Hinckley Historian Magazine

Hinckley Historian Magazine No.56 - Memories of St. Marys


St Mary's Church of England
St Mary's Church of England

In the last edition St Mary's School was featured on the cover and inside a brief article described the origins of the school. This season an exhibition on the subject of St Mary's was staged at the Museum. Visitors were invited to record their memories of their days as pupils or teachers and a selection of these is printed in this Historian.

Mr Arthur Moore, now one hundred years old, attended St Mary's between 1910 and 1914. He was at school with his sister and the two children ran away. The two truants were caught by Sketchley Brook and were taken back to St Mary's by the attendance officer. Arthur told me that he was terrified of the fate that awaited him on his return. Miss Harris, one of the teachers, gave each of the truants a sweet and told them never to run away from school, which Arthur and his sister never did again. A good example of applied child psychology nearly a century ago! In 1914 Arthur was bandaged up by Miss Mills in a First Aid demonstration at St Mary's.

Another Arthur, Arthur Tomlin, now Museum Vice - Chairman, attended St Mary's between 1927 and 1933. He travelled to school in the horse drawn trap which was used to deliver the milk from his father's farm in Wykin to Hinckley Station where the train took milk on to Birmingham. Later Arthur went to school on a pony. This horse transport to school earned Arthur a particular distinction. About 1930 part of the playground collapsed at the school. A brick lined tunnel was revealed leading from the Church to the town centre. In 1932, just before Easter, Miss Comley, the teacher who took the top class, collapsed and died whilst playing the organ in St Mary's Church for a School Service, an event which Arthur never forgot.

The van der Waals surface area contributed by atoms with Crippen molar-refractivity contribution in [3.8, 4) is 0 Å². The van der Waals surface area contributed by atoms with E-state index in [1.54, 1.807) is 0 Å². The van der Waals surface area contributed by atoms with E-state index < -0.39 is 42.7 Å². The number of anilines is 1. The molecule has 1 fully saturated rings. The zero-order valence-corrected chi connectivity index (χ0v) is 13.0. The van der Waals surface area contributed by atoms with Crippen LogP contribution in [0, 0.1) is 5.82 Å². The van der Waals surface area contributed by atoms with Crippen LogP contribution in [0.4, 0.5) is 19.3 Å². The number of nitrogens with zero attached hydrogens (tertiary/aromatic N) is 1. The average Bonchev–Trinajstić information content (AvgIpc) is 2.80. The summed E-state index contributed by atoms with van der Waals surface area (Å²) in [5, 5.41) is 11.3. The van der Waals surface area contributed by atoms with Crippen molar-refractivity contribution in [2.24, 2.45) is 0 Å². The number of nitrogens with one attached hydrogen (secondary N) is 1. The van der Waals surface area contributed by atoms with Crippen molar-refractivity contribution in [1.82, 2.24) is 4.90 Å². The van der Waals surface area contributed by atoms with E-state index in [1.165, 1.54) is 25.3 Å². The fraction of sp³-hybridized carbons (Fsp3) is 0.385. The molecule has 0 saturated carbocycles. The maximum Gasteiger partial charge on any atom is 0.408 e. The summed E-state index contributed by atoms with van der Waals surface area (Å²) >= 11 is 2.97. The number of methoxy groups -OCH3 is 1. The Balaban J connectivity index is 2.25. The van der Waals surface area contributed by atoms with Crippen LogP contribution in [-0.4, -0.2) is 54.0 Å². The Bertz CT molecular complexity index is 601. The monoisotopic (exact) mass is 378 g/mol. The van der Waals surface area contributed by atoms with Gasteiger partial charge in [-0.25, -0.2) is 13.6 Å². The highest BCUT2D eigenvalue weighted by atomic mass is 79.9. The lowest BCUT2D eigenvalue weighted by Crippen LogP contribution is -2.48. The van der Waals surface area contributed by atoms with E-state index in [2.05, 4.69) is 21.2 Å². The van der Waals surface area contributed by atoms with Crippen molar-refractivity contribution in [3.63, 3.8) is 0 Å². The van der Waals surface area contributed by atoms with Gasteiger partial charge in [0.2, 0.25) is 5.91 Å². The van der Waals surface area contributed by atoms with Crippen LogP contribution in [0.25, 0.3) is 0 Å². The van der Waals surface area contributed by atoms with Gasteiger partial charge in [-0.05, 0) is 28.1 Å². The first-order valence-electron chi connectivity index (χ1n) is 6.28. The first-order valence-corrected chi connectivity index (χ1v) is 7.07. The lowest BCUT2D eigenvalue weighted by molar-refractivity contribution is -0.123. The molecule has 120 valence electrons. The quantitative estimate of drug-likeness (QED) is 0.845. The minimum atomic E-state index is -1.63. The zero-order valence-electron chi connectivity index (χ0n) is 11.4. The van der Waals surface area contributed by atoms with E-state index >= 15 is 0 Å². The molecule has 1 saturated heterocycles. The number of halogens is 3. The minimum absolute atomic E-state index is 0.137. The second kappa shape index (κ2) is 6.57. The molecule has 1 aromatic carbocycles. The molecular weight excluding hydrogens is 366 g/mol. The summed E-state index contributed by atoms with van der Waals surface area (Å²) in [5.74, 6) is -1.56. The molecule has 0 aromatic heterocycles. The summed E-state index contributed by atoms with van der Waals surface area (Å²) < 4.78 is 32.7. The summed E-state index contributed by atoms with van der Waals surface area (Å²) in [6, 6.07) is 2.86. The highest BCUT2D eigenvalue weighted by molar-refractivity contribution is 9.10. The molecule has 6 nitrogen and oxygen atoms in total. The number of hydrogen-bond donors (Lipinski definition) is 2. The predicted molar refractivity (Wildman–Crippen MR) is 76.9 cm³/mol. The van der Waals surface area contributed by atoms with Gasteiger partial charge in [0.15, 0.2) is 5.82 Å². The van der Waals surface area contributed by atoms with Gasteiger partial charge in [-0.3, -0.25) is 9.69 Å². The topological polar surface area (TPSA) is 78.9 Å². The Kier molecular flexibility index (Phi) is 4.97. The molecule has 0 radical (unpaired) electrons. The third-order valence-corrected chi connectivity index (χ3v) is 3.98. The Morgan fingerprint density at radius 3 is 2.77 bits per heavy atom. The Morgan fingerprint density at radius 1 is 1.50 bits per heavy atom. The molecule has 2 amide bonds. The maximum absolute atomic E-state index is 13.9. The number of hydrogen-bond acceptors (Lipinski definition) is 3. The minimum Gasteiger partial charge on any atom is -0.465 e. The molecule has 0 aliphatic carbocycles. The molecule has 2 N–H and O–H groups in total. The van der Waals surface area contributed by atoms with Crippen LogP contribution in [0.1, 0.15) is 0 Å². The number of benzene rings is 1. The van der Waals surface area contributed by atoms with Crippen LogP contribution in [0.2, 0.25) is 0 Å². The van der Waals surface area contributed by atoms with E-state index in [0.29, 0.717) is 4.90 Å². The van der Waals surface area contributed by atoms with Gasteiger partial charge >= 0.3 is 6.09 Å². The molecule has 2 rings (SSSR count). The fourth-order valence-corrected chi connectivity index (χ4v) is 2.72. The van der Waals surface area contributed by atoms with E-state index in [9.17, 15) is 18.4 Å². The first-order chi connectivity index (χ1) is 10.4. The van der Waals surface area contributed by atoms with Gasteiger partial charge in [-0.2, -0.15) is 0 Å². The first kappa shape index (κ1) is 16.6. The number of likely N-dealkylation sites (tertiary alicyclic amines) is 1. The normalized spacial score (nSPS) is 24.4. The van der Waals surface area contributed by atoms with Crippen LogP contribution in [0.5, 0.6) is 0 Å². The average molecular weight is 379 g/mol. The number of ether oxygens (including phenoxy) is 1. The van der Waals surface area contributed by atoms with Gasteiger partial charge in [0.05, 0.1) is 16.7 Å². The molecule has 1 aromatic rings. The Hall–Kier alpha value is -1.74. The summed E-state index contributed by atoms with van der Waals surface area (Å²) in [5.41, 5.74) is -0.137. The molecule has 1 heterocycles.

A number of ex-pupils remembered the late 1930s and the war years. Alan Coley started at St Mary's in January 1936 when Miss Ismay was headmistress. He remembered celebrations and a picnic tea for the Coronation of George VI in 1937. All the children received a 'Coronation Cup and Saucer'. In winter tortoise stoves fed with coke heated most of the rooms. Alan remembers that School Sports Days were held on the Vicarage Lawn. When war came evacuees arrived from Birmingham. The School Log Book records 43 Birmingham evacuees on 1st September 1939.

Jean Jones nee Lovett provided a most detailed account of her school days in the 1940s. "I started at St Mary's when I was almost 6 in Miss Phipp's class. I remember reading 'Old Lob' and then onto the Beacon Readers. I also remember doing arithmetic and writing on a slate.

My next teacher was Miss Goodman who was very much into cleanliness. I remember regular nail and hand inspections, she instructed us to push down the quick on our nails with the towel every time we washed our hands. As a nail-biter I was not the most popular pupil.

The Headmaster was Mr Warburton. There were medical and dental inspections held in his office, for want of space anywhere else. School assemblies were held in a series of rooms alongside the boys' playground where there were partitions which had to be pulled back to accommodate everybody. The 11 plus exams were also done in there so we could be well spaced out.

Most of what I remember is to do with the various craftwork we did. There was one teacher who taught us to spin wool and flax and also to weave. In Miss Meadow's class I did a lot of embroidery too.